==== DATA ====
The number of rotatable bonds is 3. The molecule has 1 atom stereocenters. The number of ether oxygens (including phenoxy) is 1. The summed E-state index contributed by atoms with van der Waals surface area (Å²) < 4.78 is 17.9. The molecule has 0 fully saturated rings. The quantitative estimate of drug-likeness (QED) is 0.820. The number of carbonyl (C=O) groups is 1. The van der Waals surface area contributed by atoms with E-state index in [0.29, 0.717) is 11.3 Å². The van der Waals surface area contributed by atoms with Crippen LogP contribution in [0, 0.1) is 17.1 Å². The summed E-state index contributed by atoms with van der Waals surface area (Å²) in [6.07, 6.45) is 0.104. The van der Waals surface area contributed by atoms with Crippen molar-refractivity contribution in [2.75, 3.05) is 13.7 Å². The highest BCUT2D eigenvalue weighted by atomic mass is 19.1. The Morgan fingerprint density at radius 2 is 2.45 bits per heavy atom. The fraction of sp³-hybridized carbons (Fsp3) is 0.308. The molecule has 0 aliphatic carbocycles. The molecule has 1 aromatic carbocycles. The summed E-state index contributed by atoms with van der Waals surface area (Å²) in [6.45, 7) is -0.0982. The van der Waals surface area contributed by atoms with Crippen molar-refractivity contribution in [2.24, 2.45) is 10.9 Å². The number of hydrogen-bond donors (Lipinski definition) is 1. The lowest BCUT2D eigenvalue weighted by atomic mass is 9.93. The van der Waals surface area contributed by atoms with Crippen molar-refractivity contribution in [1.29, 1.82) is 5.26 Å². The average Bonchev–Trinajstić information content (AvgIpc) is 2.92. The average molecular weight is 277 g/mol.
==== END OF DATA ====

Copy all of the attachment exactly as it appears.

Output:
The number of rotatable bonds is 3. The molecule has 1 atom stereocenters. The number of ether oxygens (including phenoxy) is 1. The summed E-state index contributed by atoms with van der Waals surface area (Å²) < 4.78 is 17.9. The molecule has 0 fully saturated rings. The quantitative estimate of drug-likeness (QED) is 0.820. The number of carbonyl (C=O) groups is 1. The van der Waals surface area contributed by atoms with E-state index in [0.29, 0.717) is 11.3 Å². The van der Waals surface area contributed by atoms with Crippen LogP contribution in [0, 0.1) is 17.1 Å². The summed E-state index contributed by atoms with van der Waals surface area (Å²) in [6.07, 6.45) is 0.104. The van der Waals surface area contributed by atoms with Crippen molar-refractivity contribution in [2.75, 3.05) is 13.7 Å². The highest BCUT2D eigenvalue weighted by atomic mass is 19.1. The Morgan fingerprint density at radius 2 is 2.45 bits per heavy atom. The fraction of sp³-hybridized carbons (Fsp3) is 0.308. The molecule has 0 aliphatic carbocycles. The molecule has 1 aromatic carbocycles. The summed E-state index contributed by atoms with van der Waals surface area (Å²) in [6.45, 7) is -0.0982. The van der Waals surface area contributed by atoms with Crippen molar-refractivity contribution in [2.24, 2.45) is 10.9 Å². The number of hydrogen-bond donors (Lipinski definition) is 1. The lowest BCUT2D eigenvalue weighted by atomic mass is 9.93. The van der Waals surface area contributed by atoms with Crippen molar-refractivity contribution in [1.29, 1.82) is 5.26 Å². The average Bonchev–Trinajstić information content (AvgIpc) is 2.92. The average molecular weight is 277 g/mol.